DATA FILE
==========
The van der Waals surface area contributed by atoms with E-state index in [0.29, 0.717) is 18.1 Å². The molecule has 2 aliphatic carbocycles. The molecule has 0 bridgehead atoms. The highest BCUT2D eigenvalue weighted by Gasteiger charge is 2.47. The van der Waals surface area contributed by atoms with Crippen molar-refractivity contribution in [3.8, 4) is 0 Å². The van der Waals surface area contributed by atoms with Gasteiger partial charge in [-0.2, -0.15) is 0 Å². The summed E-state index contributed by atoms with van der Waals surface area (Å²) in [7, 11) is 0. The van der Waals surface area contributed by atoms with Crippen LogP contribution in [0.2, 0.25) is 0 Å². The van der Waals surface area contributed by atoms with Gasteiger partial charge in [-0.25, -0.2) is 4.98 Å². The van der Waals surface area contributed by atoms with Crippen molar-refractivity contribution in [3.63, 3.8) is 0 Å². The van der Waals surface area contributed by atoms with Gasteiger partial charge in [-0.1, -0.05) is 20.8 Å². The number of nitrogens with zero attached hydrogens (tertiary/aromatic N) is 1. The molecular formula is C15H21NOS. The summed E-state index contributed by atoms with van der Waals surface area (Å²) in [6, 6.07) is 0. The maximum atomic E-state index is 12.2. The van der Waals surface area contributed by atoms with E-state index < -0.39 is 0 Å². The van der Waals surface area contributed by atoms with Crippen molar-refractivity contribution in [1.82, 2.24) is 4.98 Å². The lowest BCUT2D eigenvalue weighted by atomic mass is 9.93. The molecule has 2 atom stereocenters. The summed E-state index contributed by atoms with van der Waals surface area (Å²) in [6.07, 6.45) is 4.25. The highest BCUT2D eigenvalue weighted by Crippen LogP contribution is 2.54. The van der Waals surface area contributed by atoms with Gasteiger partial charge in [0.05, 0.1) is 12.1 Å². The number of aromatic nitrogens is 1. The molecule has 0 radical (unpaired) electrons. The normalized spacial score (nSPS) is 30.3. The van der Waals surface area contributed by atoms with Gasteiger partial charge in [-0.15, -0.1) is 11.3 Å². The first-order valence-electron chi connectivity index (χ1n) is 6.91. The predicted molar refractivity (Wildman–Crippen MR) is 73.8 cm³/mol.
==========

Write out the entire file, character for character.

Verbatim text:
The van der Waals surface area contributed by atoms with E-state index in [0.29, 0.717) is 18.1 Å². The molecule has 2 aliphatic carbocycles. The molecule has 0 bridgehead atoms. The highest BCUT2D eigenvalue weighted by Gasteiger charge is 2.47. The van der Waals surface area contributed by atoms with Crippen molar-refractivity contribution in [3.8, 4) is 0 Å². The van der Waals surface area contributed by atoms with Gasteiger partial charge in [-0.2, -0.15) is 0 Å². The summed E-state index contributed by atoms with van der Waals surface area (Å²) in [7, 11) is 0. The van der Waals surface area contributed by atoms with Crippen LogP contribution in [0.2, 0.25) is 0 Å². The van der Waals surface area contributed by atoms with Gasteiger partial charge in [-0.25, -0.2) is 4.98 Å². The van der Waals surface area contributed by atoms with Crippen molar-refractivity contribution in [3.63, 3.8) is 0 Å². The van der Waals surface area contributed by atoms with Gasteiger partial charge in [-0.1, -0.05) is 20.8 Å². The number of nitrogens with zero attached hydrogens (tertiary/aromatic N) is 1. The molecular formula is C15H21NOS. The summed E-state index contributed by atoms with van der Waals surface area (Å²) in [6, 6.07) is 0. The maximum atomic E-state index is 12.2. The van der Waals surface area contributed by atoms with E-state index < -0.39 is 0 Å². The van der Waals surface area contributed by atoms with Crippen molar-refractivity contribution in [1.82, 2.24) is 4.98 Å². The lowest BCUT2D eigenvalue weighted by atomic mass is 9.93. The molecule has 2 atom stereocenters. The summed E-state index contributed by atoms with van der Waals surface area (Å²) in [6.07, 6.45) is 4.25. The highest BCUT2D eigenvalue weighted by Crippen LogP contribution is 2.54. The van der Waals surface area contributed by atoms with Gasteiger partial charge in [0.05, 0.1) is 12.1 Å². The number of aromatic nitrogens is 1. The molecule has 0 radical (unpaired) electrons. The normalized spacial score (nSPS) is 30.3. The van der Waals surface area contributed by atoms with Gasteiger partial charge in [-0.15, -0.1) is 11.3 Å². The first-order valence-electron chi connectivity index (χ1n) is 6.91. The predicted molar refractivity (Wildman–Crippen MR) is 73.8 cm³/mol.